not of this world

Friday, April 28, 2006

wondering on

Filed under: — Not of this World @

tomorrow will be heading to my beloved transposed monastery for a few days of retreat from endless machinations of birdfluterrorismillegalimmigrationpartisansnarkyiranfatwahglobalwarmingculturewarspollingdatasoaringgasprice
s2006electionposturingblahblahblah information overload that i tend to become suffused with in the day to day occupational hazzard of trying to stay informed.

the trip will smell sweet as i have discovered here in the heat of the desert a new use for scented candles: letting them melt unawares all over the back recesses of the car and then spending a few days in blissful wonderment of the inexplicable mysterious permeating heavenly scents. kind of like finding money in a forgotten placeholding pocket, except with a bit of a gooey mess thrown in for fun.

planning on also doing some camping (sleeping under stars makes me feel when i awake like i’ve drank some re-creation elixir), and probably will check out the ol’ hoover dam which i’ve never seen up close…

UPDATE: my grammatical wonderment of whether “drank” or “drunk” should be used in reference to the starlight led me to this fun (for grammar wierdos like me) comparison of the two… so there you have it…

Thursday, April 27, 2006

the gospel of near human extinction

Filed under: — Not of this World @

in case anyone missed the recent controversy of the Texas Distinguished Scientist of 2006 who is on record as welcoming with open arms and a smile upon his face the extinction of 90% of humanity, here is a pretty well rounded summary.
i’ve found prager’s take on these sorts of phenomena to be helpful: humans are bound to have faith in and fear of something. if they don’t have faith in God and rightly understood fear of true evil, they will put other things in place of those two, and do a lot of calling good evil and evil good inbetwixt. that the world has always had cycles of warming and cooling, and that man’s capacity for evil is much greater evinced through his legion use of fellow humans as mere objects for personal pleasure, private gain and violent disposal, rather than in the proliferation of the combustible engine, or the mass production of plastics, seems to be beside the point as far as many are concerned.

what is selectively considered as “natural” appears to be worshipped and at all costs elevated, with convenient exceptions made such as the bringing of human pregnancies to full term - which actually, as i think about it, fits snuggly as an inconsistent answer to their perceived evil of too great an abundance of humanity upon an otherwise pristine, unencumbered planet earth, for them apparently the ultimate good.  and the evidence of the earth’s previous “natural” cycles of cataclysmic climate change predating humanity’s involvement are disregarded in the holy crusade to wreak economic and social chaos if need be, via “enlightened,” largely uninformed or intellectually dishonest, totalitarian dictates towards the quixotic goal of reversing what is irreversable.  good stewardship of this beautiful earth we have been given is not the only commandment humanity is enjoined to obey, and is far from the supreme commandment.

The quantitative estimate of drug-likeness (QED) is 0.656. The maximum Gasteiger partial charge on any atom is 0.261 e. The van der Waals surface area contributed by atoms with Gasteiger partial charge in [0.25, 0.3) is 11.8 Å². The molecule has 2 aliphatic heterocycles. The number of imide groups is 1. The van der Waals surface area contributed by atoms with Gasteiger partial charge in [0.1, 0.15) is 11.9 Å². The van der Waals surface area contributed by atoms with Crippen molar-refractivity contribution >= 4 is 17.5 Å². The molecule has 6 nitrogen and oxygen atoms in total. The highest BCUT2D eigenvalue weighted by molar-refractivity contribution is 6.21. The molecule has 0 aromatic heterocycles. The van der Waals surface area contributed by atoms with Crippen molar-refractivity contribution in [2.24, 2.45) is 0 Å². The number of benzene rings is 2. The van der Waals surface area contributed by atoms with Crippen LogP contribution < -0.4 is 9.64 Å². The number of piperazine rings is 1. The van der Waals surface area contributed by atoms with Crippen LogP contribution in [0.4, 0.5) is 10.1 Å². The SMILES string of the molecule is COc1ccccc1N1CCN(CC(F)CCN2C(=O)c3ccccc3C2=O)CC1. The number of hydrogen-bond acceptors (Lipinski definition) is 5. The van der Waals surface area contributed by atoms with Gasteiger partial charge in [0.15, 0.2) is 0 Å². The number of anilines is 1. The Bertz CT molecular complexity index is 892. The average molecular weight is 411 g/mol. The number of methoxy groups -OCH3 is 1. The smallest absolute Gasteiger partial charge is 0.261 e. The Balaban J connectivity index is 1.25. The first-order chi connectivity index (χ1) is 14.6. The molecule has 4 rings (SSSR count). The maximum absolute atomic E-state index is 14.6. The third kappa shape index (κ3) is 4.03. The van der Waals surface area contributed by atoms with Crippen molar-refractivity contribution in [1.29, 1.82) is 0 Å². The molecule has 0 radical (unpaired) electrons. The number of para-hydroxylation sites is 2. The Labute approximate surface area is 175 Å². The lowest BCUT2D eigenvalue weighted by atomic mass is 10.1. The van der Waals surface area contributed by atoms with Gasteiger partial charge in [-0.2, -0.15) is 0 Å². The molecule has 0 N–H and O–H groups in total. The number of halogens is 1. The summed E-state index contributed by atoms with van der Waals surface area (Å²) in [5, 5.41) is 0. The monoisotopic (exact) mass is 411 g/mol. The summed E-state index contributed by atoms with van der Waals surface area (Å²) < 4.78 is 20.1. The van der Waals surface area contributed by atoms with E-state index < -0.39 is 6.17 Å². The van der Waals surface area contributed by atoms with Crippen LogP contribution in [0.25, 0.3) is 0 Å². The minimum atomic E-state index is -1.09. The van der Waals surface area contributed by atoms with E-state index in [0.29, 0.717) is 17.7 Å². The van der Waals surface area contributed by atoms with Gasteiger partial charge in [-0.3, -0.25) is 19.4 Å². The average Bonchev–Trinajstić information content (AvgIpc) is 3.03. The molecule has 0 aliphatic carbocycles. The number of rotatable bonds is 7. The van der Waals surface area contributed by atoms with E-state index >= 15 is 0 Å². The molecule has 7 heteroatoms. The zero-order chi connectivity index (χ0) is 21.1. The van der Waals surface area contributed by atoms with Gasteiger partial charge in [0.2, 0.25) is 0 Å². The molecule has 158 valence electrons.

while all will grant that environmental trauma sustained by pollution and needless waste is an evil of sorts, it does seem to me that many trendy prophets of impending environmental doom doth protest too much to an ‘evil’ contributed to at least equally by the natural violence of volcanoes, while simultaneously being breathtakingly silent on evils much closer to heart, evils much more within our human reach and responsibility to counter.

picking your battles is one thing, elevating the battle farthest from individual reach as that which governs your priorities seems to me to be another.

Wednesday, April 26, 2006

sedona

Filed under: — Not of this World @

Tuesday, April 18, 2006

desert devils

Filed under: — Not of this World @

i have driven extensively in san francisco, los angeles, washington dc, chicago and new york and never have i had to share the road with as many nasty, impatient and reckless drivers as in phoenix, az…

it is really bizarre - and deadly - every day there have been fatality accidents in the metro area, often multiple.

it makes me feel like an old granny puttering about, except that it is often old grannies who are among those who ride my a** and then zoom around me in their race to the red light half a block away.

but the sunsets here are beautiful, crisp in their lines but warm in the embrace that stretches slowly over, hushing the day’s strong heat with soothing palettes, the colors softening with each moment until they’re folded seamlessly into the desert night…

Tuesday, April 11, 2006

maranatha already, an update

Filed under: — Not of this World @

have finally gotten around to reading the da vinci code; like my visit to the Los Angeles cathedral with good ol’-now- blog-deceased-endless, figured that way i could criticize with authori-tie. it has been a fairly pleasurable read, having ceased to appear as any sort of real threat to true depth of faith by the first few pages of its laughable, ad nauseum claim to the malicious ’sacred feminine cover up’ by peter and the other misogynists Christ supposedly chose for his disciples. but it is fast moving and definitely entertaining - there are fun parts that touch on the divine proportion and its occurance in divine and human art and architecture, and other facts sprinkled amidst asinine heresies that even trogdor could spot. one of the more obviously ridiculous, inconsistent claims is that Christ was just a man, but his covered up wife Magdalene (who the church tried to degrade by accusations of being a prostitute - which the gospels never actually claim) is actually a goddess - but never forget that Jesus whom she wed was nothing but a good man, definitely not to be worshiped, that was the papists’ invention. (the patriarchal Church despises women you see, and tried to foist a man in place of the divine feminine) a part i read last night went long into the sacred sexual rituals of the society that has protected this secret for generations, in opposition of course to the Catholic Church’s supposed teaching that sex is evil. you see, the pagans realize that sex is actually a way to commune with God, that the feminine ability to create life is sacred; pay no attention to the Theology of the Body - written by a celibate man, what could he know about its sublimity? - or the fact the Catholic Church stands alone in the modern age in defending life and its sacredness in the womb and the role committed sexual union has in creating that life in opposition to casual contracepted sex… of course, some of the most fervent ‘protectors’ of this ancient tradition of the sacred feminine and the corresponding sacredness of creating life are naturally claimed to be homosexual, such as leonardo da vinci…but leave that aside…